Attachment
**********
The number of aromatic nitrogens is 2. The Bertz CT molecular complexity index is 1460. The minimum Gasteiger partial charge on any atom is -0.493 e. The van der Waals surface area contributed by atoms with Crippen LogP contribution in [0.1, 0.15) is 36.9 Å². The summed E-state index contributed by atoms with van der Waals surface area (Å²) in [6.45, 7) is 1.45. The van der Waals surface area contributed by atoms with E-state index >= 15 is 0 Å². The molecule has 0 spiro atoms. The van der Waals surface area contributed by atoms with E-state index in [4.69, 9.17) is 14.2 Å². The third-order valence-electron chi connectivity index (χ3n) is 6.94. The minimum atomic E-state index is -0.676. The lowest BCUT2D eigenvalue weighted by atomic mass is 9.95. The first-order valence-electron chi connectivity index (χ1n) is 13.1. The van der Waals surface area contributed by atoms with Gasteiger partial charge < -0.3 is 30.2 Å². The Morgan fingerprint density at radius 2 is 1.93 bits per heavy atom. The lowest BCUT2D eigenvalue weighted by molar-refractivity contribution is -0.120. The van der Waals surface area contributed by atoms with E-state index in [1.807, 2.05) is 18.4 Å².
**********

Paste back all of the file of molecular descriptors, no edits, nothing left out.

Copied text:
The number of aromatic nitrogens is 2. The Bertz CT molecular complexity index is 1460. The minimum Gasteiger partial charge on any atom is -0.493 e. The van der Waals surface area contributed by atoms with Crippen LogP contribution in [0.1, 0.15) is 36.9 Å². The summed E-state index contributed by atoms with van der Waals surface area (Å²) in [6.45, 7) is 1.45. The van der Waals surface area contributed by atoms with E-state index >= 15 is 0 Å². The molecule has 0 spiro atoms. The van der Waals surface area contributed by atoms with E-state index in [4.69, 9.17) is 14.2 Å². The third-order valence-electron chi connectivity index (χ3n) is 6.94. The minimum atomic E-state index is -0.676. The lowest BCUT2D eigenvalue weighted by atomic mass is 9.95. The first-order valence-electron chi connectivity index (χ1n) is 13.1. The van der Waals surface area contributed by atoms with Gasteiger partial charge < -0.3 is 30.2 Å². The Morgan fingerprint density at radius 2 is 1.93 bits per heavy atom. The lowest BCUT2D eigenvalue weighted by molar-refractivity contribution is -0.120. The van der Waals surface area contributed by atoms with E-state index in [1.807, 2.05) is 18.4 Å².